Game 032: at Loyola (Md.) 70, Canisius 68Friday, January 14, 2005
Reitz Arena - Baltimore, MD
In olden times, back when there was no Mid-Majority to be the Official anything of, the lady who would one day become the Official Wife™ and I did the commuting-couple thing the hard way. So as to save what little money we had, we'd take turns weekending in Boston or Philadelphia via the Greyhound bus. If you're willing to put up with smelly transients, other people's 3 a.m. cellphone conversations, and extended red-eye layovers at Port Authority
to keep a long-distance relationship going, you can pretty much tell it's going to be forever.
|Soon offering daily service to the|
intellectual-property attorney's office.
Having a car makes everything easier, even in a city with excellent public transportation and limited street parking. You can do cool things like haul IKEA furniture, or take a sunny-day trip out to the seashore. And if you're a certain type of person, you can spend an early Friday evening driving 90 miles to a basketball game between two second-division MAAC schools.
For a sixteen year-old baller, being on the "bus team" is an honor - the varsity gets to wear nice uniforms and go play against other schools, while the J.V.'s wear mesh pullovers in games timed by a P.E. instructor's stopwatch. In college, the term is generally used in a derisive fashion. Most Division I teams roll in motorcoaches, it's true - but there are squads that are so bad that they'd be better off singing "the wheels on the bus go 'round and 'round" in unison on the way to the big Lincoln High game.
And lately, there's been no more an aptly named bus team than that of Loyola
College of Maryland. Ever since the Greyhounds shocked the Metro Atlantic in 1994 by converting a conference tournament five-seed into a Dance ticket, they haven't enjoyed a winning season. They've won a scant nine conference games this century, a figure artifically inflated by the four they won in a 2001-02 MAAC season that featured an even worse bunch of Saint Peter's
By many counts, last year's Greyhounds were among the worst of the worst teams in college basketball. They were 322nd out of 326 in the RPI, and would have completed the season without a single victory in 28 tries if not for the charity of Marist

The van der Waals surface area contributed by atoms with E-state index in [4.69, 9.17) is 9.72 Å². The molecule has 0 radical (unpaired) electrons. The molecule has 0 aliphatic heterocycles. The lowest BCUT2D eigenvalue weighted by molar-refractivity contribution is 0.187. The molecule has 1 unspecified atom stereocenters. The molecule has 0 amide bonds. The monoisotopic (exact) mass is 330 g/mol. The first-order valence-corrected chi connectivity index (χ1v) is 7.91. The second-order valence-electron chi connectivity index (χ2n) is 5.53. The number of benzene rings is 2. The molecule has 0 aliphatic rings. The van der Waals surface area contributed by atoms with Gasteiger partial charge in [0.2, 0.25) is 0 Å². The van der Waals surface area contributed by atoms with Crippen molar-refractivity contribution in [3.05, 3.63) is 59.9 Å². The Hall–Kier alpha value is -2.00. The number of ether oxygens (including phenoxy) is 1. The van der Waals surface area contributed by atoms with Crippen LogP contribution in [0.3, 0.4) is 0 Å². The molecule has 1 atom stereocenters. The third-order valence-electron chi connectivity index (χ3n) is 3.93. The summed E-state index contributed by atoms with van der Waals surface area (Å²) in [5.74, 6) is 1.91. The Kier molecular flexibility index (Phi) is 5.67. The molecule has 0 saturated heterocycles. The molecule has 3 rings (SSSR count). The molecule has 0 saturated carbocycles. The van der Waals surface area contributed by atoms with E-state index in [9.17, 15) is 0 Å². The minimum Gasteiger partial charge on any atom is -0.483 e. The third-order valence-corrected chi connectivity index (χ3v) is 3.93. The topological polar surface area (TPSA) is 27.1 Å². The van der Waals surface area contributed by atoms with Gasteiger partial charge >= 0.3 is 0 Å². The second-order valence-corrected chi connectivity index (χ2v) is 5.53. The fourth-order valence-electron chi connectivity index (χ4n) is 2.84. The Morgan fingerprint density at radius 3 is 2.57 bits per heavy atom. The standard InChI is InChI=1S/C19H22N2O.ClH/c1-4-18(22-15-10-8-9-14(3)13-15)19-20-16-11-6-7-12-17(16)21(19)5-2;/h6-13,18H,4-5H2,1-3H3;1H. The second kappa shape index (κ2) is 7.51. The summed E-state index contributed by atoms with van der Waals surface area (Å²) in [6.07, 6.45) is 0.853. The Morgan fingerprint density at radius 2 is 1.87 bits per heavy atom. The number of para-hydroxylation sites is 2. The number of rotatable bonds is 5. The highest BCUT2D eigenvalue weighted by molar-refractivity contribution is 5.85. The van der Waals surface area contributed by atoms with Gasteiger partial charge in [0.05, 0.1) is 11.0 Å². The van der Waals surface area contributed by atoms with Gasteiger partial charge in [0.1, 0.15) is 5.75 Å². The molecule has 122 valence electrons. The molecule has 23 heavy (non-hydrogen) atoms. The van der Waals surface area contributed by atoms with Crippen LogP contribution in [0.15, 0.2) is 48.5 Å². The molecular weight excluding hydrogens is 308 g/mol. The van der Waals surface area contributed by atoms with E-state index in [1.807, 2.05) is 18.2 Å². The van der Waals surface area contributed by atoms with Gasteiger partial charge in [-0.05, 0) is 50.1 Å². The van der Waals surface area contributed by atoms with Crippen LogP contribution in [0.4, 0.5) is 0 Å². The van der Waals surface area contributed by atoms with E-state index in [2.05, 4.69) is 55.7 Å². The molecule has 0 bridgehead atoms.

, who was kind enough to Loyola's 31-game losing streak for them. I saw that club play three times, and I can vouch for any low rating the computers spat at them. After losing the MAAC Tournament 7-10 game against Rider
, many players exhaled with sweet relief as they untucked their jerseys and walked off the court.
The school's administration decided enough was enough, and opted not to renew coach Scott Hicks' contract when it ran out last summer. Towards the end, he would simply stand there behind the sideline with a mournful expression, shoulders slumped, conducting quiet timeout sessions when the clock said he had to. I came to spend more time during Loyola games worrying if Hicks was clinically depressed than dissecting the actual gameplay. I just hope he's happy, wherever he is and whatever he's doing.
So in came gung-ho former Maryland assistant Jimmy Patsos, slick new uniforms with black trim, vastly upgraded team facilities, and a sexy new attitude. The New Loyola served notice immediately, nearly dropping a century
on consensus MAAC pick Niagara
in their first league game of the new season. They spent December losing, but usually by a few baskets instead of 30 points.
A sizeable percentage of the fifteen hundred folks in attendance for The New Loyola's game against Canisius
last night were older alums. They streamed in from a reception room in the multipurpose building that houses the Reitz Arena. Most were couples, the men wearing suitjackets over rumpled collar-shirts and attending wives in plain dresses. Many seemed more prepared for an evening at the theater than a basketball game.